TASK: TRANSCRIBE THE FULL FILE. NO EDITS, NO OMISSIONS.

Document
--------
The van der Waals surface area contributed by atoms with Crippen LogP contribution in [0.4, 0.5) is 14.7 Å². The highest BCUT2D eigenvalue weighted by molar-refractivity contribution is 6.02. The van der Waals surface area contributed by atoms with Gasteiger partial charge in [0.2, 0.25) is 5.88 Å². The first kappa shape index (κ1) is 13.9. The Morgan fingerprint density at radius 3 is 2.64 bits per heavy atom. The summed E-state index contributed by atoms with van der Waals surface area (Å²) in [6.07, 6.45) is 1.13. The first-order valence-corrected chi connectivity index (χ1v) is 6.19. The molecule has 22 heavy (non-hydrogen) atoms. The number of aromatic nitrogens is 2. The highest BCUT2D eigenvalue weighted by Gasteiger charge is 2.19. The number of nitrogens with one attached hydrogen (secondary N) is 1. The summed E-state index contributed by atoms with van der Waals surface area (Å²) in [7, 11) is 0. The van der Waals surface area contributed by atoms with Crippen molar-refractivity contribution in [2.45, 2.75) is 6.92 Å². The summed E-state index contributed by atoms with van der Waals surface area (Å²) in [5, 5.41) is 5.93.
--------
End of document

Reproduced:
The van der Waals surface area contributed by atoms with Crippen LogP contribution in [0.4, 0.5) is 14.7 Å². The highest BCUT2D eigenvalue weighted by molar-refractivity contribution is 6.02. The van der Waals surface area contributed by atoms with Gasteiger partial charge in [0.2, 0.25) is 5.88 Å². The first kappa shape index (κ1) is 13.9. The Morgan fingerprint density at radius 3 is 2.64 bits per heavy atom. The summed E-state index contributed by atoms with van der Waals surface area (Å²) in [6.07, 6.45) is 1.13. The first-order valence-corrected chi connectivity index (χ1v) is 6.19. The molecule has 22 heavy (non-hydrogen) atoms. The number of aromatic nitrogens is 2. The highest BCUT2D eigenvalue weighted by Gasteiger charge is 2.19. The number of nitrogens with one attached hydrogen (secondary N) is 1. The summed E-state index contributed by atoms with van der Waals surface area (Å²) in [7, 11) is 0. The van der Waals surface area contributed by atoms with Crippen molar-refractivity contribution in [2.45, 2.75) is 6.92 Å². The summed E-state index contributed by atoms with van der Waals surface area (Å²) in [5, 5.41) is 5.93.